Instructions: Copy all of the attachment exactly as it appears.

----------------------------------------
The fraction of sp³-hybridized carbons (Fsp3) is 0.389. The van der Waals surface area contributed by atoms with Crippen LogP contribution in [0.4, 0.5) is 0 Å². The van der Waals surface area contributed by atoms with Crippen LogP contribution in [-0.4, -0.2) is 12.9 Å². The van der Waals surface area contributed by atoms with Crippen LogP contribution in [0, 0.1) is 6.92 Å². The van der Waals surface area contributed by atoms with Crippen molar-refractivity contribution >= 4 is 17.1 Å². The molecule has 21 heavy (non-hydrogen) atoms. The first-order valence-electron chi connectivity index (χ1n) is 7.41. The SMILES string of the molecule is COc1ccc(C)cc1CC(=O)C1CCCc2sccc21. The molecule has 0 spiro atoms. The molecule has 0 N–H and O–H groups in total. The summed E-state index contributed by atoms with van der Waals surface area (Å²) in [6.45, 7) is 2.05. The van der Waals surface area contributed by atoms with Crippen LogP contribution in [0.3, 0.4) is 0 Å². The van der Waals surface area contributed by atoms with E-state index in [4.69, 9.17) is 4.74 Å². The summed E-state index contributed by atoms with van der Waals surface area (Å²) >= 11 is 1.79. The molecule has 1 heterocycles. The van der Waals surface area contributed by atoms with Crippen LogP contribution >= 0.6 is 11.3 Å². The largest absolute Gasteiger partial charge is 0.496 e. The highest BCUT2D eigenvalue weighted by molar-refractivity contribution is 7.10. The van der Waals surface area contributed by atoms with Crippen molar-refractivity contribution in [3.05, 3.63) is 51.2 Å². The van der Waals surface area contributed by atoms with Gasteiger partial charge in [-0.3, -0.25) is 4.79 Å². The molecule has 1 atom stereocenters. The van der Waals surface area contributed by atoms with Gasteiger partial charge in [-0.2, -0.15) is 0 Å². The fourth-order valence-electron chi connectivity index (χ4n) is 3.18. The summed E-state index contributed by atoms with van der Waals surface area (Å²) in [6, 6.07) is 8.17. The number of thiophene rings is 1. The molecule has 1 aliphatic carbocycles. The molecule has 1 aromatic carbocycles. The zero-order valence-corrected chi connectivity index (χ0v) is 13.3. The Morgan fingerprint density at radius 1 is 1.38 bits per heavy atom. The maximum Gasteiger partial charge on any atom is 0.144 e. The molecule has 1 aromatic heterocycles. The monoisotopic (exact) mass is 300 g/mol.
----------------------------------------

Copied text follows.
The fraction of sp³-hybridized carbons (Fsp3) is 0.389. The van der Waals surface area contributed by atoms with Crippen LogP contribution in [0.4, 0.5) is 0 Å². The van der Waals surface area contributed by atoms with Crippen LogP contribution in [-0.4, -0.2) is 12.9 Å². The van der Waals surface area contributed by atoms with Crippen LogP contribution in [0, 0.1) is 6.92 Å². The van der Waals surface area contributed by atoms with Crippen molar-refractivity contribution >= 4 is 17.1 Å². The molecule has 21 heavy (non-hydrogen) atoms. The first-order valence-electron chi connectivity index (χ1n) is 7.41. The SMILES string of the molecule is COc1ccc(C)cc1CC(=O)C1CCCc2sccc21. The molecule has 0 spiro atoms. The molecule has 0 N–H and O–H groups in total. The summed E-state index contributed by atoms with van der Waals surface area (Å²) in [6.45, 7) is 2.05. The van der Waals surface area contributed by atoms with Crippen LogP contribution in [0.3, 0.4) is 0 Å². The van der Waals surface area contributed by atoms with E-state index in [4.69, 9.17) is 4.74 Å². The summed E-state index contributed by atoms with van der Waals surface area (Å²) >= 11 is 1.79. The molecule has 1 heterocycles. The van der Waals surface area contributed by atoms with Crippen LogP contribution >= 0.6 is 11.3 Å². The largest absolute Gasteiger partial charge is 0.496 e. The highest BCUT2D eigenvalue weighted by molar-refractivity contribution is 7.10. The van der Waals surface area contributed by atoms with Crippen molar-refractivity contribution in [3.05, 3.63) is 51.2 Å². The van der Waals surface area contributed by atoms with Gasteiger partial charge in [-0.3, -0.25) is 4.79 Å². The molecule has 1 atom stereocenters. The van der Waals surface area contributed by atoms with Gasteiger partial charge in [-0.2, -0.15) is 0 Å². The fourth-order valence-electron chi connectivity index (χ4n) is 3.18. The summed E-state index contributed by atoms with van der Waals surface area (Å²) in [6, 6.07) is 8.17. The number of thiophene rings is 1. The molecule has 1 aliphatic carbocycles. The molecule has 1 aromatic carbocycles. The zero-order valence-corrected chi connectivity index (χ0v) is 13.3. The Morgan fingerprint density at radius 1 is 1.38 bits per heavy atom. The maximum Gasteiger partial charge on any atom is 0.144 e. The molecule has 1 aromatic heterocycles. The monoisotopic (exact) mass is 300 g/mol.